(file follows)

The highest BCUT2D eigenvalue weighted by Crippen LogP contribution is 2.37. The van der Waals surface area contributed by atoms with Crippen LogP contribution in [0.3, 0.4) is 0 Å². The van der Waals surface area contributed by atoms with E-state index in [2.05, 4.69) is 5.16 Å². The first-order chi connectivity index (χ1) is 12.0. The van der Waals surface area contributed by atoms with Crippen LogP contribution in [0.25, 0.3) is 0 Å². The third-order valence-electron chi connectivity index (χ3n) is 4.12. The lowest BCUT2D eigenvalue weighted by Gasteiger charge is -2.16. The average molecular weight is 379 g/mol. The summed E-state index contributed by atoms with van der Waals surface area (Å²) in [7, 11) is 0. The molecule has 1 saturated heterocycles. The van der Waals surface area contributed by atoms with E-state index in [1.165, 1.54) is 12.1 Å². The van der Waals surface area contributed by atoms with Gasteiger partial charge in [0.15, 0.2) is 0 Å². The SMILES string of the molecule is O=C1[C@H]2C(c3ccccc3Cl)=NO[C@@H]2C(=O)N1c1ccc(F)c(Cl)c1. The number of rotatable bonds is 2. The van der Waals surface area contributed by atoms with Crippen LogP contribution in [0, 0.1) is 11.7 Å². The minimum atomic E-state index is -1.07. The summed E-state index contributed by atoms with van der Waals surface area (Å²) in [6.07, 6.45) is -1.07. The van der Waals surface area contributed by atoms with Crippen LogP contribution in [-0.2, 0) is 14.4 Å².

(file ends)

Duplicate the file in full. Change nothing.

The highest BCUT2D eigenvalue weighted by Crippen LogP contribution is 2.37. The van der Waals surface area contributed by atoms with Crippen LogP contribution in [0.3, 0.4) is 0 Å². The van der Waals surface area contributed by atoms with E-state index in [2.05, 4.69) is 5.16 Å². The first-order chi connectivity index (χ1) is 12.0. The van der Waals surface area contributed by atoms with Crippen LogP contribution in [0.25, 0.3) is 0 Å². The third-order valence-electron chi connectivity index (χ3n) is 4.12. The lowest BCUT2D eigenvalue weighted by Gasteiger charge is -2.16. The average molecular weight is 379 g/mol. The summed E-state index contributed by atoms with van der Waals surface area (Å²) in [7, 11) is 0. The molecule has 1 saturated heterocycles. The van der Waals surface area contributed by atoms with E-state index in [1.165, 1.54) is 12.1 Å². The van der Waals surface area contributed by atoms with Gasteiger partial charge in [0.15, 0.2) is 0 Å². The SMILES string of the molecule is O=C1[C@H]2C(c3ccccc3Cl)=NO[C@@H]2C(=O)N1c1ccc(F)c(Cl)c1. The number of rotatable bonds is 2. The van der Waals surface area contributed by atoms with Crippen LogP contribution in [0, 0.1) is 11.7 Å². The minimum atomic E-state index is -1.07. The summed E-state index contributed by atoms with van der Waals surface area (Å²) in [6.07, 6.45) is -1.07. The van der Waals surface area contributed by atoms with Crippen LogP contribution in [-0.2, 0) is 14.4 Å².